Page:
Over the river and through the woods, to grandmother’s house we go! Except for us it’s: Into the subway and through the Philadelphia suburbs, to my parents house we go! Yeah okay, it’s a lot less fantastic then the little nursery rhyme, but I still get very excited to see her and my family. It usually revolves around good times, great people and good drinks. Oh and how can I forget about the great food! I think cooking runs in the family or I’m slowly realizing that every family cooks. I mean, everyone has got to eat after all. If that’s the case, I hope everyone has their own amazing cook in their family. In our case, it was both families that had cooks. We were very blessed and today we bring you one of my grandmother’s recipes from Spain, the tortilla.
I should probably introduce my grandmother, shouldn’t I? Rosario is a sweet old lady that comes from the south of Spain in a region called Andalucia. Here is where she met my grandfather, Salvador who was enlisted in the U.S. Navy at the time. Long story short, they married and my mother and uncle were born. They spent some time in Spain and then they moved back to the states where they stayed on the southern coast of New Jersey. She still resides there in the summer and with my parents in the Philadelphia suburbs during the colder months. She’s a pretty cool lady and she cooks very fast. I was actually taken aback by how speedy she moves in the kitchen. In fact, we had to redo some of the pictures we took because we missed the opportunity to take them.
Now you get your scheduled knowledge for the day on the Spanish region, Andalusia. It’s actually a pretty cool area of Spain. You got your sherry, olives and the Black Iberian pigs, plus a whole slew of other agricultural feats. The region is about half of cultivated land and there is major cultural influence in the land still. This causes a sense of pride in all the things grown in the region. This pride translates into the food as well. Every restaurant or bar provides the best of foods, or what they think is the best, putting their all into each dish. However, it is a popular belief that the dirtiest, greasiest bar provides the best tortilla. Although this isn’t a greasy bar, my grandmother’s kitchen still puts out a damn good tortilla.
The tortilla is fairly simple, I think the hardest part is the flipping. Thankfully my dad bought some tortilla pans. They are sold as frittata pans and they have interlocking handles that make a clam shape of sorts. If you don’t have the luxury of these pans, you can use a plate when you flip it over. And it does need to be flipped over! You cannot bake these things, that’s just not how it’s done. The shape will be all wrong. It needs to have the full clam shell shape to be proper. Anyhow, don’t be afraid of flipping the thing. You can do it and it needs confidence to pull off. So muster up courage and just do it already! Also, there is a unique way of cutting the potato. You kind of shave into almost half moon shapes. The reasoning for this is so that the potatoes don’t stack, allowing for even cooking.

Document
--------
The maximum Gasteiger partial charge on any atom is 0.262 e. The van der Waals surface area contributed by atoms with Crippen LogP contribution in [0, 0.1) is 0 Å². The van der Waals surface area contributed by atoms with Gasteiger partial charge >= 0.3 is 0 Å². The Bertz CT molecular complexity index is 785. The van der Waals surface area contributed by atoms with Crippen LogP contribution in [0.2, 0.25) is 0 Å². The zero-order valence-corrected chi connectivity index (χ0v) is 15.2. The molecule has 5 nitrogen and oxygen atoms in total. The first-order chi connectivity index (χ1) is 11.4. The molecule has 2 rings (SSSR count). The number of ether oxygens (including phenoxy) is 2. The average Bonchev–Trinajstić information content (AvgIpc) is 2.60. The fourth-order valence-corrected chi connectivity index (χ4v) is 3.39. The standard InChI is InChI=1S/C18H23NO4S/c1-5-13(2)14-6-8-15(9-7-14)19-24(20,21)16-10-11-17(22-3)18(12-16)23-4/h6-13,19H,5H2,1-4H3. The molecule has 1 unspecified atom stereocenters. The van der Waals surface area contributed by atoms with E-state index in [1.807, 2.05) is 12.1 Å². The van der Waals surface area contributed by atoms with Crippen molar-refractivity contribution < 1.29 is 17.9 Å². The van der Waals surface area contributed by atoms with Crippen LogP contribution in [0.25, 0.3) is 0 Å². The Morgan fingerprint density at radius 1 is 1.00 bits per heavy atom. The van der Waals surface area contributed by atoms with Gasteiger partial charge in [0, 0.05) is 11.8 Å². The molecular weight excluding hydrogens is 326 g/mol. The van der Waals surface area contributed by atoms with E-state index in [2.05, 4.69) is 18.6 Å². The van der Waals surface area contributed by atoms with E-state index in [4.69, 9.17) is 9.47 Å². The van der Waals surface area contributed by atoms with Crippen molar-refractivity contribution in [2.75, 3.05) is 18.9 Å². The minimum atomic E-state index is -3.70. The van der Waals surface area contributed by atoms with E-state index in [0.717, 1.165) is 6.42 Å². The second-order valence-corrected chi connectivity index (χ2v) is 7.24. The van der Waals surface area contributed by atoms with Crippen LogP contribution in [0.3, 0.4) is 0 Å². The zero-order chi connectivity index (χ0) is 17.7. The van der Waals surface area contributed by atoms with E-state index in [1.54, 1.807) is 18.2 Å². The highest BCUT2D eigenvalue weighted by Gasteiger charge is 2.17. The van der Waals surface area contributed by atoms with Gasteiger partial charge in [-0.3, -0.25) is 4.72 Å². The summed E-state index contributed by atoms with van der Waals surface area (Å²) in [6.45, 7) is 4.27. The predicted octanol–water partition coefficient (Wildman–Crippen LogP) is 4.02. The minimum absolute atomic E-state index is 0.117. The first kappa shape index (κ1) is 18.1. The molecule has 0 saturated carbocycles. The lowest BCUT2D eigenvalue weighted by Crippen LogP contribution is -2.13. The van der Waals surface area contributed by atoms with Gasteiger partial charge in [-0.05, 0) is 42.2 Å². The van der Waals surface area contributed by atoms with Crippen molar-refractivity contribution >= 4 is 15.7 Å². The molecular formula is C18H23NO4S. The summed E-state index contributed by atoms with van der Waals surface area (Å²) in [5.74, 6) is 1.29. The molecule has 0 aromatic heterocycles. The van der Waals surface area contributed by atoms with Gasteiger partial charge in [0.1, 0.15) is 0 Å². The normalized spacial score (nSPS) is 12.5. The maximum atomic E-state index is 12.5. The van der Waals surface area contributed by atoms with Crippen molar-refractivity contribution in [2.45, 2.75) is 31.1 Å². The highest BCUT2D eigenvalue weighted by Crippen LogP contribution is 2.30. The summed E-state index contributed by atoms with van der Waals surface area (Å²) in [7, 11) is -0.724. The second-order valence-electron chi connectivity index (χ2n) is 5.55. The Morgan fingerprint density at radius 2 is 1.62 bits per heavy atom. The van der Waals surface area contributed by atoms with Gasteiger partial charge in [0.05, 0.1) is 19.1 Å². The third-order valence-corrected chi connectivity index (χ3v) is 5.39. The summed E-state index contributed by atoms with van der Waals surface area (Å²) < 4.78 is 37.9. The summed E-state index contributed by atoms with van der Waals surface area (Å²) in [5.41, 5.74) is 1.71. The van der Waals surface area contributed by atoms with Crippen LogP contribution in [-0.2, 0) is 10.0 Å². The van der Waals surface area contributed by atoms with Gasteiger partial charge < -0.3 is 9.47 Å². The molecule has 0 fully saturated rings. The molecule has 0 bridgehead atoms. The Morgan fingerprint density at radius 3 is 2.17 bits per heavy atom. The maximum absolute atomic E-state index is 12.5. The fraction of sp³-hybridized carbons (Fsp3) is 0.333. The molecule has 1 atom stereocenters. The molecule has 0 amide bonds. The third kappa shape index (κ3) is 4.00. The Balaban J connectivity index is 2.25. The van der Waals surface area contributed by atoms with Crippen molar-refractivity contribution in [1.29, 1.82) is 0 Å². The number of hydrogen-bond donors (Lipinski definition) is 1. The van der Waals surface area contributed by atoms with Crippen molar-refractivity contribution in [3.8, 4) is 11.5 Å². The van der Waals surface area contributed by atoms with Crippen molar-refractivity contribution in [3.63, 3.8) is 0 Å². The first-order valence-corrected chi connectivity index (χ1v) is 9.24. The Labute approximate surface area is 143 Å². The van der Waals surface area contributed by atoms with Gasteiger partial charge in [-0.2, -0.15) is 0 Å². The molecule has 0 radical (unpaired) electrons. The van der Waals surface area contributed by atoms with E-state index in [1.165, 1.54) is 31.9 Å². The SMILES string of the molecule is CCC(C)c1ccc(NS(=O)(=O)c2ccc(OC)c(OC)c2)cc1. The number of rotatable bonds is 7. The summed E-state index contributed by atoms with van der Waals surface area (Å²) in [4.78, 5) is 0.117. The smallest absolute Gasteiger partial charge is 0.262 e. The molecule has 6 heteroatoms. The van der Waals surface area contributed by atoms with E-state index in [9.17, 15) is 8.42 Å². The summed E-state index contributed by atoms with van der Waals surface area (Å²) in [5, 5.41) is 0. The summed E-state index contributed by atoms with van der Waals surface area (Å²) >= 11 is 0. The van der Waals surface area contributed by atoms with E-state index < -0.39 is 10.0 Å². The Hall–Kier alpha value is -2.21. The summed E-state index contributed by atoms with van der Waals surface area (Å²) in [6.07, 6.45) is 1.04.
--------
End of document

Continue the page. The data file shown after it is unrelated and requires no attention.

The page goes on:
Now we kinda use this dish as a way to clear out some veggies that are getting old. You can seriously put anything in this dish but for your first one I highly suggest sticking with the basics. There are very few 5 ingredient dishes in this world that don’t need tinkering with to taste absolutely perfect. My grandmother also scolds me if I put anything else in it other than potatoes an onions, even if I put parsley on top! So we do the basic from time to time because she is right, it’s just that good. It’s also great the next day so don’t feel like you need to eat it all right away. I think its better after sitting and cooling. All the flavors meld or something magical happens. Really can’t explain it. You can eat it by itself, or with a salad with some jamon and a glass of sherry, then you’ll be living the Spanish life.
- 4 Eggs, Beaten
- 1 Onion, Sliced
- 3 Potatoes, Cut in Flat Pieces (See Photo)
- 1/2 tsp Salt
- 1/4 Cup Olive Oil (NOT Extra Virgin)
Add oil to a nonstick pan (think whatever you would use to make an omelette) on high heat. Cook potatoes and onions in batches until they are just before crispy. Cool potatoes before adding to eggs.
Pour out 1/2 the oil. Add egg mixture to pan on high heat. Lower heat to medium low. Cook until mostly cooked through, then flip over*. Cook until the other side starts to brown. Serve hot or a room temperature.
*There are double pans that interlock that are perfect for the tortilla. If you do not have one (most don't), flip onto a plate and then add back to the pan.
Anyhow, I would like to thank my grandmother for teaching me the proper way of making this dish. She truly is an amazing woman and I love her a lot. She basically takes care of us when we go down tot the shore in the summer and makes sure we are all feed. We now are starting to take over the role in the kitchen, but she is still there always cooking. Stay tuned for a part two next month where we make potaje de alubias (bean stew)with her as well. Its a one pot, pork filled, bean stew of sorts that you eat with an old crusty loaf of bread. very good. Anyhow, enjoy this easy Spanish tortilla and if not there is always this cute grandmother pictures to look at.